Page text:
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The internet is different in the EU

One of the interesting things about moving to the EU is experiencing the internet where GDPR is a thing. We get asked permission for everything. Including if we want shopping cart updates.

Image of an email capture page that says "To continue, please enter your email address. We'll only use this to update you on your order, unless you also opt in to hear about our exciting offers and new ranges." The link also has a checkbox that says "If you leave us without ordering, we'll email you a reminder of what's in your basket. Tick the box to opt out."

On the email space, though, we’ve been visiting various home shows as we look at options and furniture for our new house. Part of it has involved giving email addresses to various groups in exchange for tickets. I’ve been pleasantly surprised at how I get the mail I expect related to those events and that address hasn’t leaked to all and sundry.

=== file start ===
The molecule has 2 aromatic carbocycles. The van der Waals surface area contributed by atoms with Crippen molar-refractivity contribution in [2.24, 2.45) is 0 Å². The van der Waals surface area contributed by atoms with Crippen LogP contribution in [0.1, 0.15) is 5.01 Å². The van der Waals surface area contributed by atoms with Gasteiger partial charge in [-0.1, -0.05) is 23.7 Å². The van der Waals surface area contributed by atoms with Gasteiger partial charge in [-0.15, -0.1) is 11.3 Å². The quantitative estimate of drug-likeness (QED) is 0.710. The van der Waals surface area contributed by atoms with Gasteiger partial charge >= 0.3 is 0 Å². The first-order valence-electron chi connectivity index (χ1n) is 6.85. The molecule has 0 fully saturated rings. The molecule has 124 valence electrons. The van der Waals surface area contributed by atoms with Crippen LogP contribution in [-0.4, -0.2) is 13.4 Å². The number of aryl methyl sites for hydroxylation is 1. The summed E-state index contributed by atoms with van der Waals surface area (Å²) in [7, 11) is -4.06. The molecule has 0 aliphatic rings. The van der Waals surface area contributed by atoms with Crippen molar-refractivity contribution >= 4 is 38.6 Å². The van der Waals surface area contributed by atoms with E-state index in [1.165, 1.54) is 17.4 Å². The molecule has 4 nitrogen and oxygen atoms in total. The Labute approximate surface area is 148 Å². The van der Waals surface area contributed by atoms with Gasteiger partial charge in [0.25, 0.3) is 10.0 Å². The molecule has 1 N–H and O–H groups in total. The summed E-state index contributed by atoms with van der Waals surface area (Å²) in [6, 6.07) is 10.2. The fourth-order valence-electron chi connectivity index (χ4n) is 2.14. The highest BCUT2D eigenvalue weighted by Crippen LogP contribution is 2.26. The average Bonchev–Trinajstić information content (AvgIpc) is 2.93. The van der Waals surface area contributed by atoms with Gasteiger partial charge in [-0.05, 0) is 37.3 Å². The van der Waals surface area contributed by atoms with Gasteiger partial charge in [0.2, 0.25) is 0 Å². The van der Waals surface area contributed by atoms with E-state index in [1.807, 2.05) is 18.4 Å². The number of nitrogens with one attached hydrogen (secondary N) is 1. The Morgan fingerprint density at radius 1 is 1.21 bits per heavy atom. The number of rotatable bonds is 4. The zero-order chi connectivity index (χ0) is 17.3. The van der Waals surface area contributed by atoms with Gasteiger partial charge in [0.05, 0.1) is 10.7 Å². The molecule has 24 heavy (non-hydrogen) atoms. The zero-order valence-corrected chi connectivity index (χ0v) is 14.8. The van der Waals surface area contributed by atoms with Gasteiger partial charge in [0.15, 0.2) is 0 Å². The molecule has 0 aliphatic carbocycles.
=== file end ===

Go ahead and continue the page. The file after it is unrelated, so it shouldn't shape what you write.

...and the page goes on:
Contrast this with addresses I’ve shared with US companies, and then get bombarded with mail from all of them and their affiliates and anyone who could beg, borrow or steal my email address. It is phenomenally different. It also means I am much, much more likely to give local companies my email address. They don’t misuse it! What magic is this?

One of the very frustrating pieces is how many American News outlets refuse to even show anything to us.

A friend even commented something similar over on FB. Just how many major US news outlets can’t be bothered to do anything but block anyone coming in from the EU. I figure it’s mostly laziness, but it’s always possible they’re doing nefarious things with tracking and just are that afraid they can’t comply with the law.

Not that GDPR is that enforced. In fact, we were at a digital summit a few weeks ago talking about how digital attacks are rocking the very foundations of democracy. One of the panelists even said, “GDPR. It’s a great idea, someone should really try it someday.”

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